Home' Trinidad and Tobago Guardian : June 26th 2014 Contents A11
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The Vienna-based International Press Institute
(IPI) has jumped into the local debate over the
Cyber Crime Bill piloted last month by National
Security Minister Gary Griffith.
The IPI reminded the T&T government that
"while we welcomed their efforts to partially
decriminalise defamation earlier this year, we are
deeply concerned about the steps to introduce
legislation that may infringe on the rights of jour-
nalists and other civil groups in the twin-island
It is also asking Parliament to give the local
media more time to highlight their concerns with
parts of the bill which, it said, if passed would
affect their ability to carry out their work.
Griffith, in piloting the bill, said it would make
it a crime for anyone to engage in the unauthorised
transmission or sharing of electronic mails.
Clause 21 is the centre of concern for members
of the media and the Opposition.
It states anyone who damages the reputation
of another person, or subjects another person to
public ridicule, contempt, hatred or embarrass-
ment, commits an offence and faces fines of
$100,000 and/or up to three years in jail.
The IPI, which had praised the Government for
partially decriminalising defamation last February,
said the Cyber Crime Bill now criminalises defama-
tion and is in breach of international standards.
"We are extremely concerned that the wide net
cast by this bill, the lack of a public-interest-
defence clause and the inclusion of some prob-
lematic provisions would lead not only to the
criminalisation of legitimate journalistic activity
but also disregard fundamental journalistic rights
and principles," said Alison Bethel McKenzie, IPI s
She said Clause 23, which imposes liabilities on
the director, manager or secretary of a media com-
pany, is also troubling.
"It would necessarily lead to interference in the
editorial process by media owners and publishers
in breach of the fundamental journalistic principle
of editorial independence," she added.
Part IV of the bill is also worrying, the IPI said.
Barbara Trionfi, IPI s press freedom manager,
said: "It includes much needed provisions freeing
internet service providers from liabilities related
to information transmitted through Web sites they
host but it also authorises the courts to order dis-
closure of information.
"Under certain circumstances, this could force
journalists to reveal their sources in breach of their
legal right and professional ethical duty to sources
The IPI said Griffith had approached a few
members of the media for their views on the bill
just before the recent long weekend and gave them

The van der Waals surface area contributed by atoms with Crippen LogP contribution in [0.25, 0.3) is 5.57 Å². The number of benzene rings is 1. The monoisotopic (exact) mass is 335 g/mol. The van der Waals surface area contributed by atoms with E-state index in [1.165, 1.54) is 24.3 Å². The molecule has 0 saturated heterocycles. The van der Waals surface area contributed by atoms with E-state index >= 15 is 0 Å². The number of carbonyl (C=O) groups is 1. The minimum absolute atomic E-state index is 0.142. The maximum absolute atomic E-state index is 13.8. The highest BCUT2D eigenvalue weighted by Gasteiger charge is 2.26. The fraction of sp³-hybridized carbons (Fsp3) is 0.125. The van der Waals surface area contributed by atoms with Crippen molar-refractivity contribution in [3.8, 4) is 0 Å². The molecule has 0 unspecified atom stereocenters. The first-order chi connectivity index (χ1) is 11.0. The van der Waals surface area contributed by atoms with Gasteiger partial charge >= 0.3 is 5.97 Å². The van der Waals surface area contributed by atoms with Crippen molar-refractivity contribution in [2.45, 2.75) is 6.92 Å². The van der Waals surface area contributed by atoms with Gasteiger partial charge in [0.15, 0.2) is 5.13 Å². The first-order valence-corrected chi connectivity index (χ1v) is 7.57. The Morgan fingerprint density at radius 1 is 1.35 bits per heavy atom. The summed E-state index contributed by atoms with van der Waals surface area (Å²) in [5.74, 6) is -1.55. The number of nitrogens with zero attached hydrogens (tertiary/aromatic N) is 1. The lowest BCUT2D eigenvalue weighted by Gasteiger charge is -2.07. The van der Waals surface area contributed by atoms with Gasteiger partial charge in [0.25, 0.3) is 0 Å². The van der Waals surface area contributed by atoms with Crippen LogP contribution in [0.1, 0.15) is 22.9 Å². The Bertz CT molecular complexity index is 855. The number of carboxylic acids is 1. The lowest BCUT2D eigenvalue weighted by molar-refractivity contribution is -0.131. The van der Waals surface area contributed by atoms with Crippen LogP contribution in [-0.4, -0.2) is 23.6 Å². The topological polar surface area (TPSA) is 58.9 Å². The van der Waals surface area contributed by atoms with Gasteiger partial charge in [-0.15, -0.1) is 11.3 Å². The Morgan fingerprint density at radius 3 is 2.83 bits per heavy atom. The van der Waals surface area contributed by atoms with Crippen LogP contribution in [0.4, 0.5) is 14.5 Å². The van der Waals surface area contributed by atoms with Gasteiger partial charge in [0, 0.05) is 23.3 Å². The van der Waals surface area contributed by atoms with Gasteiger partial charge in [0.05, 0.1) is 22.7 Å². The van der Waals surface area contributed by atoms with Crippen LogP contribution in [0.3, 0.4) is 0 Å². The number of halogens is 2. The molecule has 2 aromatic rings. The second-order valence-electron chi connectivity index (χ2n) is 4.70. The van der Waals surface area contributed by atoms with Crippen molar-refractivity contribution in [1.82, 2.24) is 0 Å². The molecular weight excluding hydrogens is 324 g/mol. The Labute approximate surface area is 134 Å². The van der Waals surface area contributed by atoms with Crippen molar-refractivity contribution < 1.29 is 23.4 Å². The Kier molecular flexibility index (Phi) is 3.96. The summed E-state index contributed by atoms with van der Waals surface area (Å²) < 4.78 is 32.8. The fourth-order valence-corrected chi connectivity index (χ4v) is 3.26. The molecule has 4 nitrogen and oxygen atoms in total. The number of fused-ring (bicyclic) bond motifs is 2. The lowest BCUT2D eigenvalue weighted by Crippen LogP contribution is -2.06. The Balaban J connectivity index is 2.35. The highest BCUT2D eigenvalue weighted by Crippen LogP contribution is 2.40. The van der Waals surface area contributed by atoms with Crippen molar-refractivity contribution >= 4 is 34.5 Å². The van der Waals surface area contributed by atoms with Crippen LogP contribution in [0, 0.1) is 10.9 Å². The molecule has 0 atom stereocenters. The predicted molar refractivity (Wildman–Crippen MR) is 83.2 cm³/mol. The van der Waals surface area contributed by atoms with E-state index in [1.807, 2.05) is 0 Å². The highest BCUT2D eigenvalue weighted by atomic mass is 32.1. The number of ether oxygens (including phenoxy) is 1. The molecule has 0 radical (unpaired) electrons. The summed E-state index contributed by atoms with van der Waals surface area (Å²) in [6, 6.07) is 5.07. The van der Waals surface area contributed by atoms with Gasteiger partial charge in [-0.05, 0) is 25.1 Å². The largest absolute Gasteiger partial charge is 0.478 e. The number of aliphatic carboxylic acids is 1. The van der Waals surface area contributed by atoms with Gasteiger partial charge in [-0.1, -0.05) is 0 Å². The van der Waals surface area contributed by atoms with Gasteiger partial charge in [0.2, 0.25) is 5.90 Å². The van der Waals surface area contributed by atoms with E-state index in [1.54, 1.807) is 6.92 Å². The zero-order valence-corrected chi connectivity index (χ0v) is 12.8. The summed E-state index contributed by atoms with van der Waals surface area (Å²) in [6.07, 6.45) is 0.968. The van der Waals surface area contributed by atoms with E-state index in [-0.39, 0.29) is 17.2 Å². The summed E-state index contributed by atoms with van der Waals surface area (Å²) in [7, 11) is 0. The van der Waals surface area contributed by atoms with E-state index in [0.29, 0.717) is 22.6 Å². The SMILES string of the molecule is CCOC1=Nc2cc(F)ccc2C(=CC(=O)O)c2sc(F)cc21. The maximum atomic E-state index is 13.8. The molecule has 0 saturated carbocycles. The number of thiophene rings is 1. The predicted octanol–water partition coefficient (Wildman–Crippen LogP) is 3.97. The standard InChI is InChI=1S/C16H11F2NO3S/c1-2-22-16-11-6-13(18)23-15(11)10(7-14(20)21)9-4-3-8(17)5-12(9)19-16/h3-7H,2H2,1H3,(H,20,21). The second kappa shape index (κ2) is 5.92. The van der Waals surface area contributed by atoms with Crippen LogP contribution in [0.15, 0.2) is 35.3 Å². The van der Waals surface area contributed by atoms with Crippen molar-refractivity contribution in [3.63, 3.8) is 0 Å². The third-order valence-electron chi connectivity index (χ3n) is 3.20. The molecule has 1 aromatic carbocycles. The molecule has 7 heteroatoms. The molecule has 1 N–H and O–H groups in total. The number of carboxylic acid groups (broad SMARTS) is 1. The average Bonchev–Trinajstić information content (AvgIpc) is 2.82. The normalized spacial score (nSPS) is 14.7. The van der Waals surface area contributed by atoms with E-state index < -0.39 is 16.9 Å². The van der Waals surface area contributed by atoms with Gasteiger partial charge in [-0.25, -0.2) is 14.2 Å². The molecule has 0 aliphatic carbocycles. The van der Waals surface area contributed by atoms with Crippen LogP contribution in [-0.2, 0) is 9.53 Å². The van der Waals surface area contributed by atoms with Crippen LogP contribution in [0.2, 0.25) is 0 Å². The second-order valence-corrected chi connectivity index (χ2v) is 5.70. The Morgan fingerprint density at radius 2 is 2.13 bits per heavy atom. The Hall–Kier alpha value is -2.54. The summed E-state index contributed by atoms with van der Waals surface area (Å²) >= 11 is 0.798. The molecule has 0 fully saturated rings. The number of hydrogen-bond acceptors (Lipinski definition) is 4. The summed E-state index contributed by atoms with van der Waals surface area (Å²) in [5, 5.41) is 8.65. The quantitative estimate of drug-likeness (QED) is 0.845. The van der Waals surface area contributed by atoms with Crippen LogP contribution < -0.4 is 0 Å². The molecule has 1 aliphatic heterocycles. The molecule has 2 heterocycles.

until June 24 to air them.
The IPI said: "That was not enough time. A
process of public consultation before a bill is intro-
duced to Parliament is an important step in any
"This allows stakeholders and groups that will
be affected by the new legislation to provide input
and advice and eventually leads to greater trans-
parency and accountability in the law-making
"Two working days is not an acceptable time
frame for such a consultation, as it does not leave
sufficient time for relevant stakeholders to develop
an informed opinion and provide relevant feedback
on complex draft legislation."
The IPI said one of the major concerns with
the bill was that it entirely lacked a clear public-
"Journalists must be able to collect and dis-
seminate information about issues of public con-
cern. The lack of a public interest clause effectively
limits many forms of investigative journalism," it
The T&T Publishers and Broadcasters Associ-
ation (TTPBA) has called on Government to redraft
and revise the bill, saying it could seriously affect
The TTPBA appealed to the Government to
begin a round of consultation and work with stake-
Opposition MP Terence Deyalsingh said recently
the proposed legislation directly targeted the media.
Griffith said the police Cybercrime Unit had
witnessed an increase in the number of cyber inci-
dents, including online bullying, attempted domain
hijacking, Web site hacking and defacement.
He said muzzling the media was not the bill s
Efforts to reach Media Association president
Curtis Williams and vice-president Khamal
Georges yesterday were unsuccessful.
IPI to Govt on Cyber Crime Bill:
Media needs time
to tell of concerns
Police officers remove a homeless man from the sidewalk after he was found
lying too close to a Republic Bank ATM on Harris Promenade, San Fernando,
yesterday. PHOTO: KRISTIAN DE SILVA
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